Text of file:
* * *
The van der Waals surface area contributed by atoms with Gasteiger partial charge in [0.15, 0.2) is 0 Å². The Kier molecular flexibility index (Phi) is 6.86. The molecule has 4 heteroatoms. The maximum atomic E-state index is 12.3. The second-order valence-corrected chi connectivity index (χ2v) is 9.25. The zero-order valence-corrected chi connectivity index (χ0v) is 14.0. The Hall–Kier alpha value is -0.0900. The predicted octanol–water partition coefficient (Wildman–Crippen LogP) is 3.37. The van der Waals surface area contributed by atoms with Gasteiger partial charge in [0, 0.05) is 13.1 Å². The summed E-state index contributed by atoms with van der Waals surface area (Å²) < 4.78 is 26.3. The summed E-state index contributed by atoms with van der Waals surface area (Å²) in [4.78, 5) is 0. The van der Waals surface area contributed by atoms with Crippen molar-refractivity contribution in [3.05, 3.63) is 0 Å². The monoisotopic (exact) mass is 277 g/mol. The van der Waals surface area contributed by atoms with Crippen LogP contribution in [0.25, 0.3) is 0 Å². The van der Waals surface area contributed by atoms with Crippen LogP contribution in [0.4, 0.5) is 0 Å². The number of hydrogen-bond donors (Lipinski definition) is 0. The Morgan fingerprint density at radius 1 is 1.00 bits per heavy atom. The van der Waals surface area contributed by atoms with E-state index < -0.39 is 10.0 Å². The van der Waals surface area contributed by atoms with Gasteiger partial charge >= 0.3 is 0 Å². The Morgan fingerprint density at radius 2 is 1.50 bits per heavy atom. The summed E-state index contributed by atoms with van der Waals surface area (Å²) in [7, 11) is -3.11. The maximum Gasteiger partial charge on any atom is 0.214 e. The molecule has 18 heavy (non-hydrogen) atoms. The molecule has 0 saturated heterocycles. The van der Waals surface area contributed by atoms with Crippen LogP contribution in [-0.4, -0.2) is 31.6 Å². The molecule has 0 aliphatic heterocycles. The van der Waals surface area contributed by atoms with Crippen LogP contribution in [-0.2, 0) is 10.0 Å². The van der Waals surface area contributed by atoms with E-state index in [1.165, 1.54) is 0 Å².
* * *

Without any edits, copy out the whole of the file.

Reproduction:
The van der Waals surface area contributed by atoms with Gasteiger partial charge in [0.15, 0.2) is 0 Å². The Kier molecular flexibility index (Phi) is 6.86. The molecule has 4 heteroatoms. The maximum atomic E-state index is 12.3. The second-order valence-corrected chi connectivity index (χ2v) is 9.25. The zero-order valence-corrected chi connectivity index (χ0v) is 14.0. The Hall–Kier alpha value is -0.0900. The predicted octanol–water partition coefficient (Wildman–Crippen LogP) is 3.37. The van der Waals surface area contributed by atoms with Gasteiger partial charge in [0, 0.05) is 13.1 Å². The summed E-state index contributed by atoms with van der Waals surface area (Å²) < 4.78 is 26.3. The summed E-state index contributed by atoms with van der Waals surface area (Å²) in [4.78, 5) is 0. The van der Waals surface area contributed by atoms with Crippen molar-refractivity contribution in [3.05, 3.63) is 0 Å². The monoisotopic (exact) mass is 277 g/mol. The van der Waals surface area contributed by atoms with Crippen LogP contribution in [0.25, 0.3) is 0 Å². The van der Waals surface area contributed by atoms with Crippen LogP contribution in [0.4, 0.5) is 0 Å². The number of hydrogen-bond donors (Lipinski definition) is 0. The Morgan fingerprint density at radius 1 is 1.00 bits per heavy atom. The van der Waals surface area contributed by atoms with E-state index < -0.39 is 10.0 Å². The van der Waals surface area contributed by atoms with Gasteiger partial charge >= 0.3 is 0 Å². The Morgan fingerprint density at radius 2 is 1.50 bits per heavy atom. The summed E-state index contributed by atoms with van der Waals surface area (Å²) in [7, 11) is -3.11. The maximum Gasteiger partial charge on any atom is 0.214 e. The molecule has 18 heavy (non-hydrogen) atoms. The molecule has 0 saturated heterocycles. The van der Waals surface area contributed by atoms with Crippen LogP contribution in [-0.4, -0.2) is 31.6 Å². The molecule has 0 aliphatic heterocycles. The van der Waals surface area contributed by atoms with Crippen LogP contribution in [-0.2, 0) is 10.0 Å². The van der Waals surface area contributed by atoms with E-state index in [1.165, 1.54) is 0 Å².